S1 Site Characteristics and Data Management

Editor: Halbritter AH

Authors: Halbritter AH1, Robinson DA2, Reinsch S2, Lebron I2, Abrantes N3, Campos I3, Zurba K4, Vicca S5, Cosby J2, van der Ploeg M6, Richard J. Telford1 and Vandvik V1

Reviewers: Chojnicki BH7, Lee H8, Stuart-Haëntjens E9, De Boeck HJ5

Systematic reporting of basic site information of the studied system is necessary to ensure that studies are repeatable and to enable data re-use across studies, syntheses, modelling, and upscaling (Haddaway & Verhoeven, 2015; Gerstner et al., 2017). In climate change research, there are experiments sensu stricto and natural experiments in space (i.e. gradient studies) and time (i.e. observational studies). This chapter on reporting and documentation is applicable to all these types of studies (if not otherwise specified). In addition, many of the principles discussed in this chapter are not exclusively relevant for climate-change studies, but also apply to global-change studies in general.

Surprisingly, the necessary basic site information of studies, is often incomplete or missing in scientific publications (Hillebrand & Gurevitch, 2013). In this chapter we therefore describe which key site, study system, and study design variables and information should be collected, and how this information is best reported.

Experimental set up

We first discuss how to design and set up an experiment or observational study that may serve multiple uses beyond the needs of the particular project. Then we describe basic geographical location and basic site description (e.g. coordinates, elevation, land-use history, vegetation), physical (e.g. soil horizon, pH), chemical (e.g. nutrient availability), and meteorological variables, and finally how to report your data. Although some of this information may not directly relate to the particular research question or hypotheses, reporting all relevant site information is essential as it puts the study in a larger context and is the key to making data and results useful beyond the particular research for which they were designed.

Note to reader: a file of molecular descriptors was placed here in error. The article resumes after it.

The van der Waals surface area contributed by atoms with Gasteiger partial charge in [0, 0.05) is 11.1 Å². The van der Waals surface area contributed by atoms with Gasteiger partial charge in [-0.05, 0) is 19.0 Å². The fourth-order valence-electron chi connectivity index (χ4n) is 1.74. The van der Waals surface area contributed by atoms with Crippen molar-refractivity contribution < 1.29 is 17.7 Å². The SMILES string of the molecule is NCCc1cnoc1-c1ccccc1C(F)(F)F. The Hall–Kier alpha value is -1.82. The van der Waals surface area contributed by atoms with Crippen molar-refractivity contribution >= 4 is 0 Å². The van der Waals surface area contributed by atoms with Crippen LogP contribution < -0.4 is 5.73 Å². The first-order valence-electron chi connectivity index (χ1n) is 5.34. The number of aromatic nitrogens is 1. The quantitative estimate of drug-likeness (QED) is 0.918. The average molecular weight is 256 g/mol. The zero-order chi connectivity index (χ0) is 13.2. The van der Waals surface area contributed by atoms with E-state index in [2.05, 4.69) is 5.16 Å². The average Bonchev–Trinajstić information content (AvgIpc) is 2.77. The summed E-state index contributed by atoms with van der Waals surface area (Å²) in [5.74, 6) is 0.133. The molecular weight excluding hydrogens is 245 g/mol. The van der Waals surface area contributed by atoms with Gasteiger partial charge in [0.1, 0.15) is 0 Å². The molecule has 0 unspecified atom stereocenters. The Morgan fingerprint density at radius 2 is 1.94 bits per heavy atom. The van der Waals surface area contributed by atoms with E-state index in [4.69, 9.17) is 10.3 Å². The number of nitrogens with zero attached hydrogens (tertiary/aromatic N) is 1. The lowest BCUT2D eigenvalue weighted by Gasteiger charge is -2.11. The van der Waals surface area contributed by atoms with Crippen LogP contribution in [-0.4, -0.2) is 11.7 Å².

Gerstner, K., Moreno-Mateos, D., Gurevitch, J., Beckmann, M., Kambach, S., Jones, H. P., & Seppelt, R. (2017). Will your paper be used in a meta-analysis? Make the reach of your research broader and longer lasting. Methods in Ecology and Evolution, 8(6), 777-784.

Haddaway, N. R., & Verhoeven, J. T. A. (2015). Poor methodological detail precludes experimental repeatability and hampers synthesis in ecology. Ecology and Evolution, 5(19), 4451-4454.

Hillebrand, H., & Gurevitch, J. (2013). Reporting standards in experimental studies. Ecology Letters, 16(12), 1419-1420.



1 Department of Biological Sciences and Bjerknes Centre for Climate Research, University of Bergen, Bergen, Norway

2 Centre for Ecology & Hydrology, Environment Centre Wales, Bangor, UK

3 Centre for Environmental and Marine Studies (CESAM), Department of Environment and Planning, University of Aveiro,3810-193 Aveiro, Portugal

4 Interdisciplinary Environmental Research Centre, Technische Universität Bergakademie Freiberg, Germany

5 Centre of Excellence PLECO (Plants and Ecosystems), Biology Department, University of Antwerp, Wilrijk, Belgium

6 Soil Physics and Land Management, Wageningen University, the Netherlands

7 Poznań University of Life Sciences; Meteorology Department, Poznań, Poland

8 NORCE Norwegian Research Centre and Bjerknes Centre for Climate Research, Bergen, Norway

9 Department of Biology, Virginia Commonwealth University, Richmond, VA USA